The group represented many different bike-related organizations, ranging from non-profits, to various types of cycling enthusiasts (roads, off-road, commuters, slow-riders, night riders) to people who own pedal-propelled businesses — from shops to bike-tour businesses to food delivery services to the owner of Pedal Pub (although, I guess, technically-speaking, it’s not a “bicycle,” but it is powered by pedals ).

Each person who wanted to could spend five minutes talking about what their company, non-profit, advocacy group, public agency does. One after another, I heard some very inspiring stories about groups who have done various things, ranging from helping to build many of the off-road bike trails in Middle trails to learning more about one of my heroes, the quietly inspiring Dan Furbish of the Oasis Center Bike Workshop.

My passion for bicycling is focused on transportation, recreation and travel. It’s amazing to meet others who love bikes but who express their passion in so many different ways and that have so many different positive outcomes.

635967579643256482-IMG-2290One day, when Nashville completes what’s necessary to have the walking/biking infrastructure necessary to make people feel safe, I’ll be appreciative to the folks I’ve met in the past three years who have, in often quiet ways, done so much to create the foundation that’s necessary to build a great bicycling/walking town.

Which brings me to an announcement Nashville Mayor Megan Barry made earlier this week and that is covered in this Tennessean story.

As my passions these days include doing what I can to make Nashville a city for people who walk and people who ride bicycles — as well as people who drive cars — these kinds of projects regarding specific locations and time-frames for development are what is needed to convey to Nashvillians why I’m optimistic about the future. (Impatient, but optimistic.)

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A New Rule: Re-mojo Your Bike After Every Time a Car Knocks You Down http://www.rexblog.com/2015/03/07/50930 http://www.rexblog.com/2015/03/07/50930#respond Sun, 08 Mar 2015 00:17:58 +0000 http://www.rexblog.com/?p=50930

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On December 1 of last year, I was knocked down by a car’s side-view mirror while riding my bicycle home from work (and no, the car didn’t stop but a wonderful good samaritan did). While I was scratched and bruised, the major injuries were invisible: a concussion that wiped out a couple of hours of my memory and what turned out to be–although I didn’t realize it until a couple of months of denial–a chipped-off bone in my left hand that required surgery and a wire that’s still inside my left ring finger.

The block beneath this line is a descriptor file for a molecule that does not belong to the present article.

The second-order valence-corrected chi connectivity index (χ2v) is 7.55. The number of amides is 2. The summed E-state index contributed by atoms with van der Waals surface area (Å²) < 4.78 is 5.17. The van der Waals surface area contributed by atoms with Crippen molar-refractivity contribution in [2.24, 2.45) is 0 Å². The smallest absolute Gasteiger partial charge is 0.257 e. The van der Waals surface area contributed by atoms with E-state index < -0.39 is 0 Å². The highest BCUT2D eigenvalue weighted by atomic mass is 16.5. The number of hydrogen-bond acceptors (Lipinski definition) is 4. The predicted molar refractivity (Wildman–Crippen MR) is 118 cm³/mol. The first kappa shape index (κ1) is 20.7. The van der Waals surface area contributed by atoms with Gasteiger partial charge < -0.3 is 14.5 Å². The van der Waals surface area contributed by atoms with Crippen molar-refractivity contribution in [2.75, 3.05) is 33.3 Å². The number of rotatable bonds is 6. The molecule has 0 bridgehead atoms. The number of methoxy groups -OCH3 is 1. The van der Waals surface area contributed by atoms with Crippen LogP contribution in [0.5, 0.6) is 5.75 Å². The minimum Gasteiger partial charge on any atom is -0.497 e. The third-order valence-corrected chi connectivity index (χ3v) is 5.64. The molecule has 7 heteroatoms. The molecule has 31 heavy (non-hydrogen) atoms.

But enough about me.

It was my bike I was concerned about. While I’ve ridden it several times since  December 1, it just didn’t seem to have its mojo.

logoOn an amazingly warm winter Saturday a few weeks ago (right before three weeks of amazingly cold winter’s days), a riding buddy recognized that my back wheel seemed a little wobbly (like “mojo,” a technical bicycling term), so I swung by Green Fleet, my favorite urban-bike oriented bike shop in Nashville (although, we are fortunate to have lots of great bike shops in town).

Sure enough, my bike had, technically speaking, a wobbly back wheel (or, if you insist, a bent rim). In a decision to fully purge my beloved bike of all its crash-related negative vibes, I decided to go ahead and replace both wheels and get Green Fleet’s PhD of bikeology, Richard, to give it a spring tune up. (It’s like sending your bike to a spa.)

I am happy to report that today, the first nice day in several weeks to take a bike ride, I finally got to test out my newly re-mojo’d bike (in photo above) and it is great. Thank you, Austin and Richard of Green Fleet.

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Riding a Bike in Cold Weather is Like Cross-country Skiing on Wheels http://www.rexblog.com/2014/01/03/49938 http://www.rexblog.com/2014/01/03/49938#respond Fri, 03 Jan 2014 16:10:30 +0000 http://www.rexblog.com/?p=49938

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ortlieb-pannsI rode my bike into work yesterday (Thursday, Jan. 2). It was raining lightly and the temperature was around 40. It’s fairly easy and not terribly expensive to have the necessary gear to layer up for such a ride. The most expensive thing for me is a pair of Ortlieb Front Roller Classic bags (panniers)–what I use to make sure my Macbook Air (which I also slide into a gallon-size Zip-lock bag), camera, and clothes all stay dry.

By the time I was ready to head home, it was dark and the temperature was 25 degrees with a windchill of around 12. That’s my weather threshold for riding (nothing below 25), but I decided not to use the handy Nashville MTA #5 Bus with its front bumper bike racks and friendly driver who is always willing to stop and let me off a block from my home, despite it not being an official stop. (Sidenote for Nashvillians: MTA busses will also pick you up if you flag them down where there is not an official stop.)

Whenever I ride in such cold or rainy weather, I get the feeling people driving by think I’m nuts–even more than when they see me riding in normal weather. But the fact is, riding in such weather is about as close to cross-country skiing as you can get if there is no snow.

If you take care of your extremities and have the right gear, it is invigorating and a whole lot of fun–and you don’t have to fly north or west to enjoy it.

Unfortunately, we don’t have a mountain range in Nashville to provide the scenery one can enjoy in the Rockies. That is, unless you count the range called the Green Hills.